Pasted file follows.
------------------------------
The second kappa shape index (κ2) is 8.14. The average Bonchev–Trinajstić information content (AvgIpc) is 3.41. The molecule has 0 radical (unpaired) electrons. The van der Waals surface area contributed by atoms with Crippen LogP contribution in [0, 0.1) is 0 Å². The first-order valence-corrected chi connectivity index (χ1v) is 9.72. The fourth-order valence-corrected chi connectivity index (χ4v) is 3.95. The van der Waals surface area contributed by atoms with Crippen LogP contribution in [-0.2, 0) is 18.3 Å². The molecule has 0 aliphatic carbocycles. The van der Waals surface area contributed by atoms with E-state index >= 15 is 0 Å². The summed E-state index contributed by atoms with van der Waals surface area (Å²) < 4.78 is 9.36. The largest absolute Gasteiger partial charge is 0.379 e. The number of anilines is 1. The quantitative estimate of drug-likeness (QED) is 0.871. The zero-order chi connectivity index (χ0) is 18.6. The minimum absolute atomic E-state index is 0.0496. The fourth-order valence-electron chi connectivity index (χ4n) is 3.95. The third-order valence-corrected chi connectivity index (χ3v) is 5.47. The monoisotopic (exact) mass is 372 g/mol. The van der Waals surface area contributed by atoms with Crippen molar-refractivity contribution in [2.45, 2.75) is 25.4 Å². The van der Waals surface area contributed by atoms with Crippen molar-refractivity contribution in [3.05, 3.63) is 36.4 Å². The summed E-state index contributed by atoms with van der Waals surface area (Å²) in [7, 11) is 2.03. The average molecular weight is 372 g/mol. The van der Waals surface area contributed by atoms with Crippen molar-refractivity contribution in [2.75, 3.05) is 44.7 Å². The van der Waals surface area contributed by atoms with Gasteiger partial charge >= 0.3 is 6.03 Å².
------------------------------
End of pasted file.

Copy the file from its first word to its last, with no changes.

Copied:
The second kappa shape index (κ2) is 8.14. The average Bonchev–Trinajstić information content (AvgIpc) is 3.41. The molecule has 0 radical (unpaired) electrons. The van der Waals surface area contributed by atoms with Crippen LogP contribution in [0, 0.1) is 0 Å². The first-order valence-corrected chi connectivity index (χ1v) is 9.72. The fourth-order valence-corrected chi connectivity index (χ4v) is 3.95. The van der Waals surface area contributed by atoms with Crippen LogP contribution in [-0.2, 0) is 18.3 Å². The molecule has 0 aliphatic carbocycles. The van der Waals surface area contributed by atoms with E-state index >= 15 is 0 Å². The summed E-state index contributed by atoms with van der Waals surface area (Å²) < 4.78 is 9.36. The largest absolute Gasteiger partial charge is 0.379 e. The number of anilines is 1. The quantitative estimate of drug-likeness (QED) is 0.871. The zero-order chi connectivity index (χ0) is 18.6. The minimum absolute atomic E-state index is 0.0496. The fourth-order valence-electron chi connectivity index (χ4n) is 3.95. The third-order valence-corrected chi connectivity index (χ3v) is 5.47. The monoisotopic (exact) mass is 372 g/mol. The van der Waals surface area contributed by atoms with Crippen molar-refractivity contribution in [2.45, 2.75) is 25.4 Å². The van der Waals surface area contributed by atoms with Crippen molar-refractivity contribution in [3.05, 3.63) is 36.4 Å². The summed E-state index contributed by atoms with van der Waals surface area (Å²) in [7, 11) is 2.03. The average molecular weight is 372 g/mol. The van der Waals surface area contributed by atoms with Crippen molar-refractivity contribution in [2.75, 3.05) is 44.7 Å². The van der Waals surface area contributed by atoms with Gasteiger partial charge >= 0.3 is 6.03 Å².